Red Bull Stratos: NATCA on the Front Line
Thursday, October 18, 2012
Pictured left to right Michael P. Walsh, Ed DeRoda, Frank Beeton, Chris Frugé, Jared May,
Michael Graham, Ryan Peterson
When Felix Baumgartner jumped to Earth from a helium balloon 24 miles above the Earth this past Sunday, Roswell Tower (ROW) NATCA Facility Representative Frank Beeton and NATCA ROW Secretary/Treasurer Mike Walsh were on the front line.
Beeton was working ROW Approach Control on Sunday, and Walsh was the FAA liaison in Red Bull Mission Control.
Red Bull Mission Control was stationed at the Roswell Airport, and the helium balloon launched from one of the runways. Beeton said during Baumgartner’s ascent in the helium balloon, ROW controllers treated it as they would a weather balloon with a transponder. Once ROW received word from Walsh at Mission Control that Baumgartner was preparing to jump, ROW, Albuquerque Center (ZAB) and Fort Worth Center (ZFW) began clearing airspace through which Baumgartner was expected to descend, and vectored aircraft around Baumgartner during his descent.
After Baumgartner touched down on Earth, he was flown by helicopter back to ROW, where Beeton jumped on the opportunity to meet him. Beeton shook Baumgartner’s hand, and introduced himself as one of the controllers who worked the airspace during Baumgartner’s jump. Baumgartner thanked Beeton for his work.
Red Bull Stratos Mission Control has been stationed at Roswell Airport since March – with Baumgartner performing two preliminary jumps from approximately 71,615 feet and 97,145 feet. Over time, Beeton and Walsh became personally invested in the success of the mission, and felt they had gotten to know the crew and Baumgartner. Beeton said that even though controllers at ROW, ZAB and ZFW weren’t in Mission Control, they were still responsible for sterilizing the airspace around Baumgartner as he descended, maintaining safety of the airspace throughout the mission.
“It was really interesting and amazing to be a part of,” said Beeton. “It’s an epic piece of aviation history that happened right here in front of my eyes and I was a part of it, so I was really, really excited to be part of it.”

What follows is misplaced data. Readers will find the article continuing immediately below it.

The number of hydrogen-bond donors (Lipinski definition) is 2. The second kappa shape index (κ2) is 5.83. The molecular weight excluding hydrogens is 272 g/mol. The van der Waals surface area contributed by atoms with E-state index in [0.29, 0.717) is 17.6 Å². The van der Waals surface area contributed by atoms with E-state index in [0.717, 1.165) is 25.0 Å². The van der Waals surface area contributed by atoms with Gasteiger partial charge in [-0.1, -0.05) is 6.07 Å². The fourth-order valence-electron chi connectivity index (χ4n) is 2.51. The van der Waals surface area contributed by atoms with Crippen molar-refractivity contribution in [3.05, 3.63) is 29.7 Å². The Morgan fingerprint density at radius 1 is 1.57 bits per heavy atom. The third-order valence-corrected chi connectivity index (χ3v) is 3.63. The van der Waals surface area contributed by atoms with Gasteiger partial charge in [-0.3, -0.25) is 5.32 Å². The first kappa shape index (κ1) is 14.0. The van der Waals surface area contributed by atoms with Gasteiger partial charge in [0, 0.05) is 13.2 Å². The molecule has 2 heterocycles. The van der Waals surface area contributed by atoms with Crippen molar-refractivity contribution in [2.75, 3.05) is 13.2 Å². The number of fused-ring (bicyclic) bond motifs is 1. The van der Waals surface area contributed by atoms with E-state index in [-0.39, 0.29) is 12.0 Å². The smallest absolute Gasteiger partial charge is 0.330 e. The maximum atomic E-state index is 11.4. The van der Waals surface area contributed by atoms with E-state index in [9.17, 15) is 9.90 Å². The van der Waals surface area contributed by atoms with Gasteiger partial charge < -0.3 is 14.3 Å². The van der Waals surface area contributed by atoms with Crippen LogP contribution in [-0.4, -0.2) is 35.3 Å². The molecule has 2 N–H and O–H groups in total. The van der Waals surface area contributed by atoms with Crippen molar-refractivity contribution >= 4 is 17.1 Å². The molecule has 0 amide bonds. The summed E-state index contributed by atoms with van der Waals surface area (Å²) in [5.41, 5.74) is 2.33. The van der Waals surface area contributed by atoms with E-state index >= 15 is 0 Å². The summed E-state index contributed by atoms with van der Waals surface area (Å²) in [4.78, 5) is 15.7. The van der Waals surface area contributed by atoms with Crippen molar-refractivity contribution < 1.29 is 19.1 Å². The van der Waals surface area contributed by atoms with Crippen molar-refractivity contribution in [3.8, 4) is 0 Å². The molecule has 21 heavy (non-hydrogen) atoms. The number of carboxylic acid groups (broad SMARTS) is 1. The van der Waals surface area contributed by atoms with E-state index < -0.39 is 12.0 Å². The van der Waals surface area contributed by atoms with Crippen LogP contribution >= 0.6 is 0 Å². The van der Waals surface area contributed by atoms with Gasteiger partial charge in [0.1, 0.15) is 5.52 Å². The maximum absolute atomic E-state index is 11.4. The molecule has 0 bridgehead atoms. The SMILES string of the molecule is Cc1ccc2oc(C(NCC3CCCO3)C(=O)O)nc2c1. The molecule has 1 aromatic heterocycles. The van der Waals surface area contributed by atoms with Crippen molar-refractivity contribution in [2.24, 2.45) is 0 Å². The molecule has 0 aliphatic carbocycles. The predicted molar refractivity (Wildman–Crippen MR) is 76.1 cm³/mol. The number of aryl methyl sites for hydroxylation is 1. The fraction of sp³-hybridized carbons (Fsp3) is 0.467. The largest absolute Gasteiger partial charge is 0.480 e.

Walsh said, “Now that it’s done, I’m glad they did it here. It was an experience I’ll never forget.”
Being personally invested in the mission, Beeton and Walsh said that the second failed attempt to launch the helium balloon was very frustrating. They watched as the balloon filled one-fifth of the way only to be taken by the wind, twisted and scraped along the ground, causing Red Bull crew to postpone the jump, fearing the structural integrity of the balloon had been compromised.
“At that time I got really into accomplishing this mission,” said Walsh. “It became really personal, just watching the personalities and the professionals involved with it, including Felix.”
Walsh was positioned in the back of the room at Red Bull Stratos Mission Control, along with FAA liaisons from ZAB and ZFW. He and the other liaisons were responsible for direct communication between their facilities and Mission Control. For example, during Baumgartner’s ascent on Sunday, at around 96,000 feet, Baumgartner’s face shield was not heating properly. It was fogging up, and Baumgartner was concerned it would ice over when he disconnected his suit cord from the capsule. Mission Control staffs were running tests to ensure integrity of Baumgartner’s suit, but they were considering aborting the jump. Walsh called Beeton at ROW every 15 minutes with an update on Baumgartner’s altitude and status of the jump.
Walsh said another extremely tense moment in Mission Control on Sunday was when he went into an uncontrolled spin, because no one knows what kind of stresses are exerted on the human body when it’s at 100,000 feet and traveling at the speed of sound. When Baumgartner stabilized and went into a controlled dive, Walsh said there was a “big, big sigh of relief.”
As everyone now knows, the mission was not aborted and Baumgartner successfully jumped to Earth from 128,000 feet in the stratosphere, breaking records for highest manned balloon flight, the first human to break the sound barrier without the assistance of a vehicle, and the highest skydive.
“It reminded me of watching the Apollo Moon missions and watching the NASA Mission Control,” said Walsh. “They’re all jumping up and down and cheering and high-fiving each other. It was just like that in there. It was very, very emotional.”
Like Beeton, Walsh also met Baumgartner after the mission. Baumgartner gave Walsh a hug, thanked him for his work on the mission and gave him an autograph for Walsh’s grandson.
“The guy is a star now, in my book,” said Walsh. “Not just because of the autograph, but just because of what he did. To do something for the first time, that nobody else has ever been able to do – that’s a big deal.”